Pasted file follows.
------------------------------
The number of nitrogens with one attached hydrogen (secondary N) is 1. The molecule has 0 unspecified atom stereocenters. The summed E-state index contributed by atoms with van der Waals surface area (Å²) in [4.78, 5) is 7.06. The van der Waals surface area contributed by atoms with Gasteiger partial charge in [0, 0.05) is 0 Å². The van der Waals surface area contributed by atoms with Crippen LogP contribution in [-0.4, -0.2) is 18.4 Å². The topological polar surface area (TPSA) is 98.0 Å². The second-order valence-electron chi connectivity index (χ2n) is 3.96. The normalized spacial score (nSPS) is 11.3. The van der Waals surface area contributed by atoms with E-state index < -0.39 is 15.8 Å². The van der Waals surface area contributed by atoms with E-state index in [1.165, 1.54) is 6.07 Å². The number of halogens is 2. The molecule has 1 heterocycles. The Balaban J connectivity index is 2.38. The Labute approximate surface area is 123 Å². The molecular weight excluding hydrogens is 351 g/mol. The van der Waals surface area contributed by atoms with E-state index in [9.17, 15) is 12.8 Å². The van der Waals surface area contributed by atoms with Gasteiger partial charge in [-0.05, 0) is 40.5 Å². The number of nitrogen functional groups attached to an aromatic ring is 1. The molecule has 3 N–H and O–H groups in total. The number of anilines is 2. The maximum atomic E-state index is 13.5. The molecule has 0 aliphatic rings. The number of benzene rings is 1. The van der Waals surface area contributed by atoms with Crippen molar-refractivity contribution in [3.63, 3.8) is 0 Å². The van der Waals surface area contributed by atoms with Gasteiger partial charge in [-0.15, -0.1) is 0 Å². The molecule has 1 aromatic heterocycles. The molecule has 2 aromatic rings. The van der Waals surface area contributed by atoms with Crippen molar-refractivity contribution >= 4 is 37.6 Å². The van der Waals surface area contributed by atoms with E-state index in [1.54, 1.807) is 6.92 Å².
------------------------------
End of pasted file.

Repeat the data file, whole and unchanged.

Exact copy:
The number of nitrogens with one attached hydrogen (secondary N) is 1. The molecule has 0 unspecified atom stereocenters. The summed E-state index contributed by atoms with van der Waals surface area (Å²) in [4.78, 5) is 7.06. The van der Waals surface area contributed by atoms with Gasteiger partial charge in [0, 0.05) is 0 Å². The van der Waals surface area contributed by atoms with Crippen LogP contribution in [-0.4, -0.2) is 18.4 Å². The topological polar surface area (TPSA) is 98.0 Å². The second-order valence-electron chi connectivity index (χ2n) is 3.96. The normalized spacial score (nSPS) is 11.3. The van der Waals surface area contributed by atoms with E-state index < -0.39 is 15.8 Å². The van der Waals surface area contributed by atoms with E-state index in [1.165, 1.54) is 6.07 Å². The number of halogens is 2. The molecule has 1 heterocycles. The Balaban J connectivity index is 2.38. The Labute approximate surface area is 123 Å². The molecular weight excluding hydrogens is 351 g/mol. The van der Waals surface area contributed by atoms with E-state index in [9.17, 15) is 12.8 Å². The van der Waals surface area contributed by atoms with Gasteiger partial charge in [-0.05, 0) is 40.5 Å². The number of nitrogen functional groups attached to an aromatic ring is 1. The molecule has 3 N–H and O–H groups in total. The number of anilines is 2. The maximum atomic E-state index is 13.5. The molecule has 0 aliphatic rings. The number of benzene rings is 1. The van der Waals surface area contributed by atoms with Crippen molar-refractivity contribution in [3.63, 3.8) is 0 Å². The van der Waals surface area contributed by atoms with Gasteiger partial charge in [-0.15, -0.1) is 0 Å². The molecule has 1 aromatic heterocycles. The molecule has 2 aromatic rings. The van der Waals surface area contributed by atoms with Crippen molar-refractivity contribution >= 4 is 37.6 Å². The van der Waals surface area contributed by atoms with E-state index in [1.54, 1.807) is 6.92 Å².